As A Twin Mom I Never Get A Second Chance

103921912When my twins were infants, everything I did reeked of “New Mom”—I hauled an overstuffed diaper bag everywhere, I sanitized everything they touched, I would pack the stroller with enough provisions for a trip up the Himalayas, and when I wasn’t rocking, feeding or burping one of them, I was online researching what I’d need for the next phase of babyhood.

I never had any other children (and have no plans to), so I’ve never really been able to shake that “New Mom” feeling. I’m more relaxed now than I was when they were infants but as they get older, every new stage is still uncharted territory. What I want more than anything is the cool confidence my friends with different-aged kids have. While most of them were nervous and made plenty of mistakes like me with their first baby, by the time Baby No. two , three , or four came along they’d seen it all before.

 

My veteran mom-friends don’t sanitize anything any further than licking it, they let their kids fall instead of nervously clearing every pathway for them, and they know that soccer is a waste of time when kids are three years old. They don’t waste money on crib bumpers, they don’t panic if their baby is still just crawling at 16 months, and they know that Motrin reduces a high fever faster than Tylenol but is harder on the stomach.

I never know these things. And it’s bad enough to subject one kid to the anxiety and mistakes of a new mom, but I’ve got to drag two children along on this steep learning curve I’m on.

As much as I love being a mother of twins, I can’t help but feel jealous of women with children of different ages, because I wish I could have a second chance too. I’d be a better, more confident mother the second time around. Hindsight is a wonderful thing when you can learn from it, but with no other children beside my twins, hindsight is basically lost on me.

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    • http://Mommyish.com/ Eve Vawter

      I have never even considered this, but it makes total sense. I spaced my kids out so I could make all my mistakes with my first one

    • Maria Guido

      If it makes you feel any better Gloria – I still have no idea what I’m doing the second time around.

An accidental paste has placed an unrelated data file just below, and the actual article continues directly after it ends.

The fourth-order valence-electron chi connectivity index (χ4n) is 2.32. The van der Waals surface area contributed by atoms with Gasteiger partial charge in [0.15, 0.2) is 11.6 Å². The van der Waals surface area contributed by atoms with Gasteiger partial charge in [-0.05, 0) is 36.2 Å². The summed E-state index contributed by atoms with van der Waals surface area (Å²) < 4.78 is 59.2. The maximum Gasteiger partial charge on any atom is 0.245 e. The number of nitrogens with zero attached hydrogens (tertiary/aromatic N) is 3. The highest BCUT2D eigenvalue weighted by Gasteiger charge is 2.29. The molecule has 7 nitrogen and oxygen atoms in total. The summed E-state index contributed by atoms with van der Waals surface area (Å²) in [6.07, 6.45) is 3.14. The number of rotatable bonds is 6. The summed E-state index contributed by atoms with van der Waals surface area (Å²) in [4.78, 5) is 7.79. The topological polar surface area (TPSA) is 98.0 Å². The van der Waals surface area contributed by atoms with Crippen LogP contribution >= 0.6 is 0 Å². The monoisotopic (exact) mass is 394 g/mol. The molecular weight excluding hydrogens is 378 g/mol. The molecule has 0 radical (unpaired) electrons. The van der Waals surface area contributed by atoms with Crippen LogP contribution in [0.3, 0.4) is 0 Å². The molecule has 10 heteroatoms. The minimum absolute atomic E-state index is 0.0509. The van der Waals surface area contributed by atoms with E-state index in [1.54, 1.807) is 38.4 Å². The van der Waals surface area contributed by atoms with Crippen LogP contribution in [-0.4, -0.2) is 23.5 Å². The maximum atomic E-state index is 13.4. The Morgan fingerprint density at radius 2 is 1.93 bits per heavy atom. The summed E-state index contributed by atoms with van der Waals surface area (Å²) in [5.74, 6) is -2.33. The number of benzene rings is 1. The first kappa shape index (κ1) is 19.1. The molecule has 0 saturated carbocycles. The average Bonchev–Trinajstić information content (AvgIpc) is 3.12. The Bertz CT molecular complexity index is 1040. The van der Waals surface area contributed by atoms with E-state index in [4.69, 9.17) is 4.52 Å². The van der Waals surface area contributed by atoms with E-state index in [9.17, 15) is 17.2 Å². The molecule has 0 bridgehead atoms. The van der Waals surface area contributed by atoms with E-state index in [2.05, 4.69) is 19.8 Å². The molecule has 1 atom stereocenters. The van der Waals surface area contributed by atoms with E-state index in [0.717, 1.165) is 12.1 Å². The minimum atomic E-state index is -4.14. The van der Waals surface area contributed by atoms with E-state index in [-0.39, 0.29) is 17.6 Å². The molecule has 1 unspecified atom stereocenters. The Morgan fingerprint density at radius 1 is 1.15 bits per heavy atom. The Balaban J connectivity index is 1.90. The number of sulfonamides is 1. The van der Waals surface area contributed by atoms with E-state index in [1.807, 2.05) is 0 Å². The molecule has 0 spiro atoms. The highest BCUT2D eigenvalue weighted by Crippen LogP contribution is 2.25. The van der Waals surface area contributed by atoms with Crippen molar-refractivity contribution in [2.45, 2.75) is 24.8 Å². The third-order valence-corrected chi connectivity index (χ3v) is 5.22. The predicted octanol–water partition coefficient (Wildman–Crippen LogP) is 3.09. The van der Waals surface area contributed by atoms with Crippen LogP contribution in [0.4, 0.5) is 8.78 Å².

• Gloria Fallon

        Ha!! Thank you Maria, that actually did make me feel better!!

      • Obladi Oblada

        I have four (ranging from 7 – 14) and how they’re still alive is a mystery. Keep on truckin’ Mama…you’re doing fine. :)

    • Bethany Ramos

      I totally know what you mean about feeling like a new mom. My kids are only 16 months apart, and I always tell my husband that my first son challenges us, and my second son makes me feel like I am a great parent haha!

    • ted3553

      I had never thought about the real downside of having twins (besides the basics about going through everything at once) until a friend who had twins mentioned that she basically missed their first year. She did everything she could but they stayed on different schedules and she was so tired and busy with that, that she remembers very little. It was upsetting to realize that all those little memories I have or my single, she doesn’t have.

      • Guest

        I remember vividly as kids my friends and I all wanted twins. (Mine were going to be Michelle and Gabrielle of course) Then as I became and adult it dawned on me how much work that would be and how difficult those pregnancies can be and now I’m like NOOOO TWINS!!!

      • upsydaisy

        I have twins who are almost 4 no other kids no plans for more. Like the writer I felt I wasnt a natural I had so much anxiety about everything. During pregnancy I was thinking I would do everything together as per all the twin books but one boy one girl born with a big weight different and that quickly grew even bigger it was just impossible to get them into a reliable schedule together until 9 mths. That is one of the many things I beat myself up about I wish I had just gone with the flow more and been able to enjoy it.

      • Gloria Fallon

        The first year was a blur for me too. I recently became an aunt though, and with my niece I’m getting to do all the things I wish I could have with my two—simple things like holding just one baby for two hours watching her sleep: it’s heaven!

      • CommentingPeg

        One of my girls woke up crying the other night and–because her twin sister was at my mom’s–I took Baby A out of her crib and rocked her back to sleep. That child was eighteen months old and it hit me that was the first time I had ever rocked one of my girls to sleep!

    • Véronique Houde

      I wonder… if you didn’t have access to google, the books, the “experts” – would you feel the same way about this? Sometimes, when the books and the google are so easily accessible, they become like a security blanket. And so, instead of accepting the unknown, and embracing the fact that it’s okay that you don’t know what the fuck you’re doing, you just click and relieve the anxiety in the moment. I think all moms aren’t as confident as they might seem from the outside – some moms are just more comfortable accepting the unknown. No matter how much research you do, no matter how careful you are, mistakes will happen, the kids will get sick and hurt. You’ll have sleepless nights, and when your kids are grown, they’ll resent you for something or another.

      The more you tell yourself “OMG I have to take advantage of EVERY moment!!” the faster they go by, and the more you feel like you didn’t get to experience it fully. It’s so hard, isn’t it… But like everything else in life, when you learn to let go and not try so hard all the time, the easier it gets – not because you do everything right, but more because it doesn’t become that big of a deal anymore… It’s a hard life lesson learned that has served me better than any other. And every day, I just repeat to myself that “I don’t know what the fuck I’m doing, and that’s okay!!”

      • Véronique Houde